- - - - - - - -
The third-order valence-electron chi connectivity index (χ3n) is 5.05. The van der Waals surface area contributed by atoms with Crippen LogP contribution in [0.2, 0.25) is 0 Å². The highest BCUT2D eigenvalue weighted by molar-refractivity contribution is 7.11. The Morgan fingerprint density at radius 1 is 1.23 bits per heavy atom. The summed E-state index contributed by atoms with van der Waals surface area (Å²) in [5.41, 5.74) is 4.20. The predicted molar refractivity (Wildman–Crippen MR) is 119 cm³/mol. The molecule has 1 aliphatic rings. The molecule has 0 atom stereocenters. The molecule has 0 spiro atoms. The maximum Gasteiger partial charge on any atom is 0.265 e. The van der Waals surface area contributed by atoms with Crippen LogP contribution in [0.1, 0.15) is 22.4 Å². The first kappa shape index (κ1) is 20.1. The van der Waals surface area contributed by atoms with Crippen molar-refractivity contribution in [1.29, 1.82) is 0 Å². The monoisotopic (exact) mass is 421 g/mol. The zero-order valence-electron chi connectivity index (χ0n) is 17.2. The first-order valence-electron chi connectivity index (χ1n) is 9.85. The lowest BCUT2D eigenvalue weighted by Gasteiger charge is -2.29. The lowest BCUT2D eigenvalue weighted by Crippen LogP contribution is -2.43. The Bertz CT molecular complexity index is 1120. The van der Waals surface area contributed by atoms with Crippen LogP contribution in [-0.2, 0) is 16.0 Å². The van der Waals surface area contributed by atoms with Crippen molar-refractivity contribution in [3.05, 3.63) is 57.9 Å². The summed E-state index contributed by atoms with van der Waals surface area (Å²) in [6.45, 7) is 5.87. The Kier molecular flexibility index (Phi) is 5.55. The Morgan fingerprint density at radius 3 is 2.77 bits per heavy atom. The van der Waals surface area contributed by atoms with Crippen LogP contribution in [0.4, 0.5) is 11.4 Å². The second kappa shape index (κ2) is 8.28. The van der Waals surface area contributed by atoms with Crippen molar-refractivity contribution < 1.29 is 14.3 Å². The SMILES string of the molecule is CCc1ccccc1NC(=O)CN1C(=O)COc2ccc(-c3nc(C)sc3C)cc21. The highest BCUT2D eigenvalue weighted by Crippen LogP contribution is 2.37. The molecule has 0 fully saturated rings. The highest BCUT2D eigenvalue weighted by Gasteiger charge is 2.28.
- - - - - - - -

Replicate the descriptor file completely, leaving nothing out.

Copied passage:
The third-order valence-electron chi connectivity index (χ3n) is 5.05. The van der Waals surface area contributed by atoms with Crippen LogP contribution in [0.2, 0.25) is 0 Å². The highest BCUT2D eigenvalue weighted by molar-refractivity contribution is 7.11. The Morgan fingerprint density at radius 1 is 1.23 bits per heavy atom. The summed E-state index contributed by atoms with van der Waals surface area (Å²) in [5.41, 5.74) is 4.20. The predicted molar refractivity (Wildman–Crippen MR) is 119 cm³/mol. The molecule has 1 aliphatic rings. The molecule has 0 atom stereocenters. The molecule has 0 spiro atoms. The maximum Gasteiger partial charge on any atom is 0.265 e. The van der Waals surface area contributed by atoms with Crippen LogP contribution in [0.1, 0.15) is 22.4 Å². The first kappa shape index (κ1) is 20.1. The van der Waals surface area contributed by atoms with Crippen molar-refractivity contribution in [1.29, 1.82) is 0 Å². The monoisotopic (exact) mass is 421 g/mol. The zero-order valence-electron chi connectivity index (χ0n) is 17.2. The first-order valence-electron chi connectivity index (χ1n) is 9.85. The lowest BCUT2D eigenvalue weighted by Gasteiger charge is -2.29. The lowest BCUT2D eigenvalue weighted by Crippen LogP contribution is -2.43. The Bertz CT molecular complexity index is 1120. The van der Waals surface area contributed by atoms with Crippen LogP contribution in [-0.2, 0) is 16.0 Å². The van der Waals surface area contributed by atoms with Crippen molar-refractivity contribution in [3.05, 3.63) is 57.9 Å². The summed E-state index contributed by atoms with van der Waals surface area (Å²) in [6.45, 7) is 5.87. The Kier molecular flexibility index (Phi) is 5.55. The Morgan fingerprint density at radius 3 is 2.77 bits per heavy atom. The van der Waals surface area contributed by atoms with Crippen LogP contribution in [0.4, 0.5) is 11.4 Å². The second kappa shape index (κ2) is 8.28. The van der Waals surface area contributed by atoms with Crippen molar-refractivity contribution < 1.29 is 14.3 Å². The SMILES string of the molecule is CCc1ccccc1NC(=O)CN1C(=O)COc2ccc(-c3nc(C)sc3C)cc21. The highest BCUT2D eigenvalue weighted by Crippen LogP contribution is 2.37. The molecule has 0 fully saturated rings. The highest BCUT2D eigenvalue weighted by Gasteiger charge is 2.28.